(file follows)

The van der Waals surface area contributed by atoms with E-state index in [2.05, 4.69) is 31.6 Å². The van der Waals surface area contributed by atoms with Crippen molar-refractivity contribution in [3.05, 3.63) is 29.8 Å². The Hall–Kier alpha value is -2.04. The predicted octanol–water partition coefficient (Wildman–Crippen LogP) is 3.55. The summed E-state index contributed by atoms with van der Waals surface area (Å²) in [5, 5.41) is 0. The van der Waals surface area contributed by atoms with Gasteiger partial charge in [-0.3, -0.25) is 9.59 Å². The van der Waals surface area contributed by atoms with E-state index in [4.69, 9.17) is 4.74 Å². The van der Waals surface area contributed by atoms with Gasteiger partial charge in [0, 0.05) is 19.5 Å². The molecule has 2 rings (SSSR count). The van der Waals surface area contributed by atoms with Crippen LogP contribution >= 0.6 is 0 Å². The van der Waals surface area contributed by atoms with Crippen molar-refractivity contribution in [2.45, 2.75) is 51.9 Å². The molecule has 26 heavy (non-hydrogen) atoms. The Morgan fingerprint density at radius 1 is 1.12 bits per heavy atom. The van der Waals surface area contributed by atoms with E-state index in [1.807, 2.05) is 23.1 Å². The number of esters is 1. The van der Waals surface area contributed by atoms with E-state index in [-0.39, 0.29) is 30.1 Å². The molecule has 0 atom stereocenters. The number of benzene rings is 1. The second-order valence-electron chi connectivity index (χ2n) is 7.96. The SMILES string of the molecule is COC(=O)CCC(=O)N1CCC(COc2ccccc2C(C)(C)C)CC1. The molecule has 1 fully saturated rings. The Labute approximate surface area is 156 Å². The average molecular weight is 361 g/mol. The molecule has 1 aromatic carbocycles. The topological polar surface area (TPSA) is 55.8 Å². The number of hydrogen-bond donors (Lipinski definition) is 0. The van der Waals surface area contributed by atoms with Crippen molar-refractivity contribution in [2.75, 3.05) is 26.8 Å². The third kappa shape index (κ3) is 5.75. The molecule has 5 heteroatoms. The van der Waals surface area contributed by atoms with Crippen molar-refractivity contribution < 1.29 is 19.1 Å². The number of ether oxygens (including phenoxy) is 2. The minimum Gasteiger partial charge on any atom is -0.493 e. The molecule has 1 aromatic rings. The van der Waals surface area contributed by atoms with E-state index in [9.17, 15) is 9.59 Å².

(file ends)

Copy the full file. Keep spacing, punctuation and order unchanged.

The van der Waals surface area contributed by atoms with E-state index in [2.05, 4.69) is 31.6 Å². The van der Waals surface area contributed by atoms with Crippen molar-refractivity contribution in [3.05, 3.63) is 29.8 Å². The Hall–Kier alpha value is -2.04. The predicted octanol–water partition coefficient (Wildman–Crippen LogP) is 3.55. The summed E-state index contributed by atoms with van der Waals surface area (Å²) in [5, 5.41) is 0. The van der Waals surface area contributed by atoms with Gasteiger partial charge in [-0.3, -0.25) is 9.59 Å². The van der Waals surface area contributed by atoms with E-state index in [4.69, 9.17) is 4.74 Å². The van der Waals surface area contributed by atoms with Gasteiger partial charge in [0, 0.05) is 19.5 Å². The molecule has 2 rings (SSSR count). The van der Waals surface area contributed by atoms with Crippen LogP contribution >= 0.6 is 0 Å². The van der Waals surface area contributed by atoms with Crippen molar-refractivity contribution in [2.45, 2.75) is 51.9 Å². The molecule has 26 heavy (non-hydrogen) atoms. The Morgan fingerprint density at radius 1 is 1.12 bits per heavy atom. The van der Waals surface area contributed by atoms with E-state index in [1.807, 2.05) is 23.1 Å². The number of esters is 1. The van der Waals surface area contributed by atoms with E-state index in [-0.39, 0.29) is 30.1 Å². The molecule has 0 atom stereocenters. The number of benzene rings is 1. The second-order valence-electron chi connectivity index (χ2n) is 7.96. The SMILES string of the molecule is COC(=O)CCC(=O)N1CCC(COc2ccccc2C(C)(C)C)CC1. The molecule has 1 fully saturated rings. The Labute approximate surface area is 156 Å². The average molecular weight is 361 g/mol. The molecule has 1 aromatic carbocycles. The topological polar surface area (TPSA) is 55.8 Å². The number of hydrogen-bond donors (Lipinski definition) is 0. The van der Waals surface area contributed by atoms with Crippen molar-refractivity contribution in [2.75, 3.05) is 26.8 Å². The third kappa shape index (κ3) is 5.75. The molecule has 5 heteroatoms. The van der Waals surface area contributed by atoms with Crippen molar-refractivity contribution < 1.29 is 19.1 Å². The number of ether oxygens (including phenoxy) is 2. The minimum Gasteiger partial charge on any atom is -0.493 e. The molecule has 1 aromatic rings. The van der Waals surface area contributed by atoms with E-state index in [9.17, 15) is 9.59 Å².